The two pathologists who undertook the analyses of the pathological data, were unaware of the patients’ details. Each evaluation was performed in triplicate and the mean of the values were reported. In addition, in each patient’s pathological data evaluation, two expert pathologists reported their results. The inter-rater reliability for immunofluorescence IgG and IgM scores was good, Cohen's kappa = 0.953 (P < 0.001), Cohen's kappa = 0.951 (P < 0.001), respectively. The intra-rater reliability for immunofluorescence IgG and IgM scores from one pathologist was excellent, ICC = 0.962 (95% CI 0.952–0.971), ICC = 0.980 (95% CI 0.974–0.985), respectively. And the intra-rater reliability for immunofluorescence IgG and IgM scores from the other pathologist was also good, ICC = 0.946 (95% CI 0.931–0.958), ICC = 0.965 (95% CI 0.955–0.973), respectively.

Light microscopy examination

Renal biopsy specimens were fixed in 4.5% buffered formaldehyde for light microscopy. Consecutive serial 3 µm sections were used for histological staining. Stains employed included hematoxylins and eosin (H&E), periodic acid-Schiff, silver methenamine (Meth) and Masson’s trichrome.

Immunofluorescence examination

The intensity of immunofluorescence for IgG, IgA, IgM, C3, C1q, fibrin, kappa and lambda deposits were semi-quantitatively graded from 0 to 4, respectively. Staining intensity was expressed as follows: 0, invisible; 1+, ambiguous under a low-power lens and apparent under a high-power lens; 2+, apparent under a low-power lens and clear under a high-power lens; 3+, clear under a low-power lens and bright under a high-power lens; and 4+, dazzling under a high-power lens.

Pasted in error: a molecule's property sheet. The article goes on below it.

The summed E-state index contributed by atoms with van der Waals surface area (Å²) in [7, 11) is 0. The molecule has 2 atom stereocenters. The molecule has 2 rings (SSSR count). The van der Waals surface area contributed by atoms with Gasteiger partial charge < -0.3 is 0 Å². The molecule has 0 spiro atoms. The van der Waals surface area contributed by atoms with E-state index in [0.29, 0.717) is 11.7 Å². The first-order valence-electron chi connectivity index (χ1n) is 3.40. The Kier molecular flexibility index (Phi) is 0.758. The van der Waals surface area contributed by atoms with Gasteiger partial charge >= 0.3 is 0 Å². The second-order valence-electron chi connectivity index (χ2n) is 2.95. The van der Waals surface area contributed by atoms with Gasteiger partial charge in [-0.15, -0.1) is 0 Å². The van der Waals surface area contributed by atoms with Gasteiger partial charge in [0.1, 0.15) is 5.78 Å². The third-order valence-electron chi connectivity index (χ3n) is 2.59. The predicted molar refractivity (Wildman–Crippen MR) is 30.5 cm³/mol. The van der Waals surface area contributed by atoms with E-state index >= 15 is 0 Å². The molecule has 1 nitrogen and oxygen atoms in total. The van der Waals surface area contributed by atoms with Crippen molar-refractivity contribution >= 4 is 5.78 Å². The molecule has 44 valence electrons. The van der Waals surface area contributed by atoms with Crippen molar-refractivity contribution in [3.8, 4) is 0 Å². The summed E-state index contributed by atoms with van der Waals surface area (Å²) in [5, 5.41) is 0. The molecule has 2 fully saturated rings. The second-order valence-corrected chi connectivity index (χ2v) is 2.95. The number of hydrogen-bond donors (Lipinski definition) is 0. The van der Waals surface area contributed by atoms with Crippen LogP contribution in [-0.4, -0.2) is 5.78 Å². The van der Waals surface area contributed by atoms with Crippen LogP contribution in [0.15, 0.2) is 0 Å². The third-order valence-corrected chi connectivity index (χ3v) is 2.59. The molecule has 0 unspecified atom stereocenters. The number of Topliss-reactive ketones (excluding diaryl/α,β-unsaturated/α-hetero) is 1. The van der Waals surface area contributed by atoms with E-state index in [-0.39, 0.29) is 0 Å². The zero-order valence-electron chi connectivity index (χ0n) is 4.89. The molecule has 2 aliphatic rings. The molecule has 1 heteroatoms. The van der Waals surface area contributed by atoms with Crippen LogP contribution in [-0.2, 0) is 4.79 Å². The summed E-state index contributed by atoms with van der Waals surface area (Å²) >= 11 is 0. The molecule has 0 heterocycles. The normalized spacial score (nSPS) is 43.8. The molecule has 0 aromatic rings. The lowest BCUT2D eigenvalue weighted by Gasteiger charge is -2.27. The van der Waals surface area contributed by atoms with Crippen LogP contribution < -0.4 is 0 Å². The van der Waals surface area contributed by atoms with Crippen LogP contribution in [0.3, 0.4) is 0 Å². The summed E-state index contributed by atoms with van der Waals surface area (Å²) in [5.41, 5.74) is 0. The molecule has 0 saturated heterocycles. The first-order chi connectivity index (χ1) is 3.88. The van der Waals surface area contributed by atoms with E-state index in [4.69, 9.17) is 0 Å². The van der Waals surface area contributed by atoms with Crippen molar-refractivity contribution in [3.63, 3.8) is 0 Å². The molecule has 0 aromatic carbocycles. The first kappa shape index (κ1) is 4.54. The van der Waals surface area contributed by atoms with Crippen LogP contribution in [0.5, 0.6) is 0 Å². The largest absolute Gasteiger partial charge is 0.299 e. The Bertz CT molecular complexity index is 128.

Electron microscopy

Renal biopsy specimens were fixed in 2.5% paraformaldehyde for electron microscopy. After embedded in epon, ultrathin sections were mounted on metal grids and stained with uranyl acetate before viewed in a transmission electron microscope (JEM-1230; JEOL,Tokyo, Japan).

Statistical analysis

Statistical software SPSS 25.0 (SPSS, Chicago, IL, USA) was employed for all the statistical analysis. Quantitative data were expressed as mean ± s.d., median with interquartile range (IQR), median with range, or number (%). One-way analysis of variance was used for the same continuous data in different groups. Differences of quantitative variables between groups were assessed using the t test (for normally distributed data) or Mann–Whitney U test (for non-normally distributed data). Logistic regression analysis was carried out to predict glomerular C3 deposition. Survival analysis was performed using the log-rank test. Statistical significance was considered as P < 0.05.